What It Takes To Be in the Top 1 Percent of Earners by State - And A Look at Income Disparity

Just as varied as humans are from one person to the next, so are their incomes. Median income is that level of earnings at which one-half of all earn more and one-half earn less. Average earnings is the sum of all earnings divided by the total number of workers. The ultimate aspiration, income wise, would to be included in the top 1 percent of all earners.

Once again the TINSTAANREM axiom is invoked — There Is No Such Thing As A National Real Estate Market or economy. Not only do earnings vary from person to person, so does the cost of living. Income and cost of living, however, are not perfectly correlated. Likewise, income disparity varies across and within states.

To identify what it takes to be included in the top 1 percent of all earners in each state (and also what the top 1 percent earn on average), 24/7 Wall Street analyzed the gross income percentile data for the 2017 tax year from the IRS. They calculated the average income and income taxes for the top 1 percent and the overall average income by state. Income data were adjusted for inflation using the Consumer Price Index from the U.S. Bureau of Labor Statistics for 2017 and 2019.

The first table shows the minimum earnings required to be included in the top-1 percent of all earners, by state, sorted from most to least. Connecticut tops the list at $827,194. That is 2.6 times the top 1 percent minimum earners in West Virginia at $318,831. Not only does Connecticut have the greatest hurdle to be included in the top 1 percent of earners, but the multiple of the minimum top 1 percent earner to the average earner statewide is also the greatest at 7.3 times. That ratio is one measure of income disparity -- the greater the multiple, the larger the level of income disparity.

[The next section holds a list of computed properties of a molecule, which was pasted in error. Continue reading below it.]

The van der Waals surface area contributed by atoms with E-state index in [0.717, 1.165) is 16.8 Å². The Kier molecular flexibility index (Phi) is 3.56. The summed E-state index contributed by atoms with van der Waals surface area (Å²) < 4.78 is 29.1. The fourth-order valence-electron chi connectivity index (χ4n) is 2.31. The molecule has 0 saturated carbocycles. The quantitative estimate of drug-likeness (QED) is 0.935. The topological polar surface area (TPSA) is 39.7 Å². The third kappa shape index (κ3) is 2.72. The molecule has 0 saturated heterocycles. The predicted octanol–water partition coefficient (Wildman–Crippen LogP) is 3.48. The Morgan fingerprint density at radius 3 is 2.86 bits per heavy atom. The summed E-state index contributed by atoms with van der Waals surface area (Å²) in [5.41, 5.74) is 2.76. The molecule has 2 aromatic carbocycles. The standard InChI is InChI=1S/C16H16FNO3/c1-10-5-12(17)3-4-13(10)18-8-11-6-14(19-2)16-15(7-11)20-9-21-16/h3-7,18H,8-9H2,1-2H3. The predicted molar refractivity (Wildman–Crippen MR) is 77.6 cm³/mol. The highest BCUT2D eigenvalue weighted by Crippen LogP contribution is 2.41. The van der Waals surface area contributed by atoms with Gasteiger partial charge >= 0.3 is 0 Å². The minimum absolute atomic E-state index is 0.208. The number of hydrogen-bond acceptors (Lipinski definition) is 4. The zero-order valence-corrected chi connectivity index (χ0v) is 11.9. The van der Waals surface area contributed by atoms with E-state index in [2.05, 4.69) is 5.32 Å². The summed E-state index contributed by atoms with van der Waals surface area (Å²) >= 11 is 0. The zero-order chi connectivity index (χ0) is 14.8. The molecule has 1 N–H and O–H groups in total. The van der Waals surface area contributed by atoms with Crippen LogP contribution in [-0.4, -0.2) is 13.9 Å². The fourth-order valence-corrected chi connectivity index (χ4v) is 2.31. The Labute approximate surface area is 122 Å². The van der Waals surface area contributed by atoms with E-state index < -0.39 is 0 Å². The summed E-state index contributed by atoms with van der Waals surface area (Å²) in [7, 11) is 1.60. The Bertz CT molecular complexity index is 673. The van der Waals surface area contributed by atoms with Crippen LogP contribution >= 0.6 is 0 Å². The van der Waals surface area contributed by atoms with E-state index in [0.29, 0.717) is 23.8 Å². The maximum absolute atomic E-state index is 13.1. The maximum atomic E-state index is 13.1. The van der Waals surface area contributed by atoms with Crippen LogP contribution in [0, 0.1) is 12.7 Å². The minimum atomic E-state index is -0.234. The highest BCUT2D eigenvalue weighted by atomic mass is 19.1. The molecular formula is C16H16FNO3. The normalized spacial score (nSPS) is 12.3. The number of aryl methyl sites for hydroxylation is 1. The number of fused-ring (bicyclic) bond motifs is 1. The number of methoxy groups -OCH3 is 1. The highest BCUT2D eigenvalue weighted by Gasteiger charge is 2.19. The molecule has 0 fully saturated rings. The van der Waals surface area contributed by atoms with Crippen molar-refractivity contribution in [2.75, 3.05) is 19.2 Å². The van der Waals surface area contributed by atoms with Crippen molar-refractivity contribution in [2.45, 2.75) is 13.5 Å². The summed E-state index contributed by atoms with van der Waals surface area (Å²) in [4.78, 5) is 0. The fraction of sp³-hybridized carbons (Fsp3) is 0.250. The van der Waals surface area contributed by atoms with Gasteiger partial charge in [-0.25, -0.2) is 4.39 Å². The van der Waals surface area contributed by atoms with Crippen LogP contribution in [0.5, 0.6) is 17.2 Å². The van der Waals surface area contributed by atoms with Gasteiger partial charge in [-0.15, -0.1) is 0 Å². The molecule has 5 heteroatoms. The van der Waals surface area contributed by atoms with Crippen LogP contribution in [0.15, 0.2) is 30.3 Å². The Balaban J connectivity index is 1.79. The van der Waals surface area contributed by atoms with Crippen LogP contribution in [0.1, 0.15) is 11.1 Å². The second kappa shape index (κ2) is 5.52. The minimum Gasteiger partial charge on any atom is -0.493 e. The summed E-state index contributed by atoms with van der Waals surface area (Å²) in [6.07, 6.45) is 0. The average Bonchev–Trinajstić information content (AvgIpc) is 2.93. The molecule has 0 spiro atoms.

The next table ranks the average annual earnings by the top 1 percent and also compares those as a multiple to the average earnings statewide. One again Connecticut tops the list at $3.06 million. The largest income disparity using this metric is New York, where the average top 1 percent of earners make 29.3 times more than the average tax payer. West Virginia has the lowest average earnings among the top 1 percent at $651,628 and also comes in with the lowest measure of disparity given the 11.1 multiple compared to average earners statewide.

The next table ranks states by the percentage of all earnings within the top 1 percent. This is the best indicator of income disparity by state among these metrics. Income disparity is almost three times greater among the top two states (New York at 29.3 percent and Florida 28.4 percent) when compared to the bottom two (Alaska 11.9 percent and West Virginia 11.1 percent).

Average earnings by state among all taxpayers are shown in the next chart, ranked from most to least. Average income in Connecticut ($113,570) is more than double that of Mississippi – with the lowest average income of $55,999.

All data are shown in the last table, sorted alphabetically by state.

To read the entire 24/7Wall Street study click https://247wallst.com/special-report/2020/06/23/how-much-you-need-to-make-to-be-in-the-1-in-every-state-2/?utm_source=247WallStDailyNewsletter&utm_medium=email&utm_campaign=DailyNewsletter&utm_content=JUN242020a